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Keeping Busy at Agape Homestead Farm

Kathi Caldwell-Hopper - June 2, 2014

Agape Farm

Agape Farm offers goat cheese as part of its operation.

There is never a dull moment when you live on a farm. There is always something to do, something to plan for, an animal to tend, a piece of machinery to fix, or a garden to plant or tend.

That is surely a sentiment to which Kevin and Janna Straughan of Agape Homestead Farm can relate. Their farm, located on Route 16-B in the village of Center Ossipee, may seem small in size but Kevin and Janna make good use of the property where they moved after a devastating fire razed their former farm in 2010.

The new location is next door to their former farm and the couple and their children have settled into their new home/farm quite well. “People in the community were so helpful at that time,” recalls Janna. “And some people brought back animals they had purchased from us in the past; they wanted to help us rebuild.”

The present farmhouse was built in the early 1800s and is an attractive, comfortable home where Janna bakes and prepares jams and jellies in a large kitchen. Because they home school their children, the house serves as a classroom as well.

Farming started for the Straughans in the 1990s when they bought a few chickens and sheep and discovered they loved tending the animals. “Then we took on goats,” Kevin said. “We had friends with goats and they got us interested. We realized soon that we had more goat’s milk than we could use, so we started making goat cheese.”

They discovered what an involved process cheese-making is, such as needing a pasteurizing machine and a milking parlor. State regulations must be followed and Janna and Kevin are very strict about adhering to all laws when it comes to preparing cheese and other foods.

Once they started selling goat cheese, they found it to be a good niche market. “There are only a few people licensed in New Hampshire to make goat cheese,” Kevin said. “We have a soft-spread goat cheese and a feta goat cheese. We flavor the soft-spread cheese with garlic, dill, onion, and pepper. The feta is flavored with rosemary, basil, garlic, and extra-virgin light olive oil.”

“We have a commercial kitchen and we are licensed as a cheese producer and homesteader. We also have a farm store on the property and we have wholesale accounts where we deliver cheese to a few stores,” Janna added.

Along with the cheese business, Agape Homestead Farm is the home of chickens, sheep, goats, and two cows. “We raise chickens, pigs, turkeys, and lambs,” Kevin said. Some of the meat is for sale in the farm store, where customers can purchase lamb and pork products.

The Straughans love the farming lifestyle and Janna says, “We like having goats and chickens around. It is really nice to live on a farm.”

The farm truly is a home to the large family and Kevin and Janna agree that the main reason they farm is to feed and support their family. With nine children (seven of whom are home-schooled), operating the farm and producing much of their own food makes complete sense.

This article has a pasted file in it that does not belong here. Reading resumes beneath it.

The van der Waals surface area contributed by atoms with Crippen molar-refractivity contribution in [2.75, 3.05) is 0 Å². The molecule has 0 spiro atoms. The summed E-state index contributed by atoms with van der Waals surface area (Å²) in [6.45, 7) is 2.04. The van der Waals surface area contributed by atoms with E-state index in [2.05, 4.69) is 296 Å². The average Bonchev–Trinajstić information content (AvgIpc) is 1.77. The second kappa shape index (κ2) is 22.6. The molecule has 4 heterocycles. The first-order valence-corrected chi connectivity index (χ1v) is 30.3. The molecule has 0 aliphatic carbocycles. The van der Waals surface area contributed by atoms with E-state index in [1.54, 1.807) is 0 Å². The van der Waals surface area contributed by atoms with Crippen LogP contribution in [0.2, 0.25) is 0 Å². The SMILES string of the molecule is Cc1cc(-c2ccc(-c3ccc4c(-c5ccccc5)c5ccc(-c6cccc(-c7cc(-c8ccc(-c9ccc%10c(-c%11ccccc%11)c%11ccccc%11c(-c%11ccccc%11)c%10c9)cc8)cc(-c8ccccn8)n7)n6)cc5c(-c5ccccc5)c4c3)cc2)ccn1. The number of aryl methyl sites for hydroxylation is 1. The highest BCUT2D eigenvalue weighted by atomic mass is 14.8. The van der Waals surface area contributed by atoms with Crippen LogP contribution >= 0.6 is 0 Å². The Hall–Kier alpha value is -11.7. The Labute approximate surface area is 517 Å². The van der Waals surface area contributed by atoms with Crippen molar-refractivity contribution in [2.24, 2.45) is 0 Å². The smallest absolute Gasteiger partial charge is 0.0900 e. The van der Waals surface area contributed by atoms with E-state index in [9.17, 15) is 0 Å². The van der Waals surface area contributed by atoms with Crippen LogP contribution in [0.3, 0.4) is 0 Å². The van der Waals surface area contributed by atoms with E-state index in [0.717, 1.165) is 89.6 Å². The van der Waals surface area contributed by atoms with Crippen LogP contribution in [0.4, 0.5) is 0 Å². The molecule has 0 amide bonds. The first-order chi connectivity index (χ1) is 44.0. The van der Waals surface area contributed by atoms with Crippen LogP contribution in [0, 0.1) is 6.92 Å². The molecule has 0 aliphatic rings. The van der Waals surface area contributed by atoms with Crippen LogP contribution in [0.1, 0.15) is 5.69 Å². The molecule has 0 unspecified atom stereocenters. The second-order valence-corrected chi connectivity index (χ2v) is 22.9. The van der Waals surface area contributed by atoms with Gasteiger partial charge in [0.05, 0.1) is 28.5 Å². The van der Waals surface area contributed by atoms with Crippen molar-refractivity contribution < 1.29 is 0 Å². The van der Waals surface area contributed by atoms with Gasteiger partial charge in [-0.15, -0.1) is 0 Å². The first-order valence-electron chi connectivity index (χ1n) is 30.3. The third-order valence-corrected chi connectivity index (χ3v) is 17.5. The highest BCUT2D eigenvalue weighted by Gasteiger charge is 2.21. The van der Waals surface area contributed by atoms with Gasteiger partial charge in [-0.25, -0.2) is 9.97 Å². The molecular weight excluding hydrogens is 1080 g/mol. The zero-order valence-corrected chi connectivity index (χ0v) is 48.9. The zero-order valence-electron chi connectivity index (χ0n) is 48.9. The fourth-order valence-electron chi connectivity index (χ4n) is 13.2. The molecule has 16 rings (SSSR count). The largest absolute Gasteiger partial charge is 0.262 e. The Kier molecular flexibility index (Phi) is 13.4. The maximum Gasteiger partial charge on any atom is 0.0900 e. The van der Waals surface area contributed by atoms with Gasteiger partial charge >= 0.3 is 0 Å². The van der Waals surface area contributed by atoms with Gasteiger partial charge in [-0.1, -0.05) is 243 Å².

Along with their farm work, the Straughns run Agape Ministries with a food pantry in Ossipee. It also is the site of a thrift store: The recent economic recession made the food pantry and access to warm clothing a wonderful thing for the area.

“We started the food pantry in our home in 2000,” Janna recalls. “We moved it to another location (across from the Pizza Barn on Route 16 in Center Ossipee) and it is now open three days a week.”

Parents who are looking for a fun trek with their children can call ahead to schedule a time to visit Agape Homestead Farm. With 12 adult and eight baby goats, eight lambs, five adult sheep, chickens, and two Holstein steers, there is a lot to see on the farm and Kevin and Janna enjoy welcoming people for farm tours.

“We hope to have animals outside this summer,” explains Kevin. “If it is chore time, children can see what it is like to milk and feed the goats.”

Working with children is a passion for Janna and Kevin and their children come first and foremost, whether it is working on home-school projects or encouraging the children to enjoy the animals on the farm. Of course, they dream that someday one or more of the children will become farmers, but their main goal is to raise happy children.

A typical day on the farm means that Janna (in order to have some quiet time to herself) rises at 4 a.m., and Kevin is up by 5 a.m. Kevin oversees the farm chores, which begin at 6:30 a.m. “We make cheese two to three times a week,” says Janna, “and, of course, the farm chores take place daily. We milk twice a day, clean the animal pens, and there is also baking bread and muffins and making jams and jellies for the farm store.”

The farm shop is open seven days a week from 7 a.m. to 7 p.m. and shoppers purchase products on the honor system. The one-room rustic shop has a large meat freezer where shoppers can purchase a variety of meats, and the tables display a variety of baked goods. The special goat cheese produced on the farm is a popular item, as is the homemade granola that Janna says goes fast when it is offered in the shop. Also offered is soap made from goat’s milk and hand-knit items.

In the future, Kevin and Janna hope to expand the farm so their children can become more involved. This will most likely mean more cheese production and, as the children grow, Janna hopes to sell their products at local farmers’ markets.

There is never a dull moment at the Straughan’s homestead. It is all part of life on a busy, working farm and Janna and Kevin wouldn’t trade their lifestyle and work for anything.

To schedule a farm tour, call 603-677-6826 or 677-6254. Agape Homestead Farm (and farm store) is located on Route 16-B in Center Ossipee village.) 

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